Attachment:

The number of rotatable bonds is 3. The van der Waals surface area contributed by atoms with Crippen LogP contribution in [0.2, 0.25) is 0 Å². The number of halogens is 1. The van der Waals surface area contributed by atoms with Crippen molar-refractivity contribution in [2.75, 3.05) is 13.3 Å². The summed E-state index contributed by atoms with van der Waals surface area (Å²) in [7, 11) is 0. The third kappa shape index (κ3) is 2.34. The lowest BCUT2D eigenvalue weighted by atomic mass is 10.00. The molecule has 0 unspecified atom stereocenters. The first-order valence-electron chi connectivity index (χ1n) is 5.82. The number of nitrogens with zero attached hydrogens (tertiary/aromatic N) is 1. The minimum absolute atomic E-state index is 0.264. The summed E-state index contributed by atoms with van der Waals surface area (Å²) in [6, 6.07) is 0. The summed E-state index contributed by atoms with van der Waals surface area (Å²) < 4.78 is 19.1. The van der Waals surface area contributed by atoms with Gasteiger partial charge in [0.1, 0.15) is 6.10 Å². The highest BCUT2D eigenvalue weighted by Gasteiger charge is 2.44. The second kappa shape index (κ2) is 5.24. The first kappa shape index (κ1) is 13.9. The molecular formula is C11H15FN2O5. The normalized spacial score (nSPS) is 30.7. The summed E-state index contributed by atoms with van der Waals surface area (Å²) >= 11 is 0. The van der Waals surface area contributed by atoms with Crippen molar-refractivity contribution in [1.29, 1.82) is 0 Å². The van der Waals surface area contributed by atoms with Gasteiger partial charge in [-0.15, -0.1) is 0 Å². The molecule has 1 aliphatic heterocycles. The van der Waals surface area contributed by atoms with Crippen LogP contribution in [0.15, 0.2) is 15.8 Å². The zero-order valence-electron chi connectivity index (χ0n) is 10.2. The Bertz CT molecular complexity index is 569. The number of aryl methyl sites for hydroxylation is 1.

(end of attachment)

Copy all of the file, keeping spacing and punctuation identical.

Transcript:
The number of rotatable bonds is 3. The van der Waals surface area contributed by atoms with Crippen LogP contribution in [0.2, 0.25) is 0 Å². The number of halogens is 1. The van der Waals surface area contributed by atoms with Crippen molar-refractivity contribution in [2.75, 3.05) is 13.3 Å². The summed E-state index contributed by atoms with van der Waals surface area (Å²) in [7, 11) is 0. The third kappa shape index (κ3) is 2.34. The lowest BCUT2D eigenvalue weighted by atomic mass is 10.00. The molecule has 0 unspecified atom stereocenters. The first-order valence-electron chi connectivity index (χ1n) is 5.82. The number of nitrogens with zero attached hydrogens (tertiary/aromatic N) is 1. The minimum absolute atomic E-state index is 0.264. The summed E-state index contributed by atoms with van der Waals surface area (Å²) in [6, 6.07) is 0. The summed E-state index contributed by atoms with van der Waals surface area (Å²) < 4.78 is 19.1. The van der Waals surface area contributed by atoms with Gasteiger partial charge in [0.1, 0.15) is 6.10 Å². The highest BCUT2D eigenvalue weighted by Gasteiger charge is 2.44. The second kappa shape index (κ2) is 5.24. The first kappa shape index (κ1) is 13.9. The molecular formula is C11H15FN2O5. The normalized spacial score (nSPS) is 30.7. The summed E-state index contributed by atoms with van der Waals surface area (Å²) >= 11 is 0. The van der Waals surface area contributed by atoms with Crippen molar-refractivity contribution in [1.29, 1.82) is 0 Å². The van der Waals surface area contributed by atoms with Gasteiger partial charge in [-0.15, -0.1) is 0 Å². The molecule has 1 aliphatic heterocycles. The van der Waals surface area contributed by atoms with Crippen LogP contribution in [0.15, 0.2) is 15.8 Å². The zero-order valence-electron chi connectivity index (χ0n) is 10.2. The Bertz CT molecular complexity index is 569. The number of aryl methyl sites for hydroxylation is 1.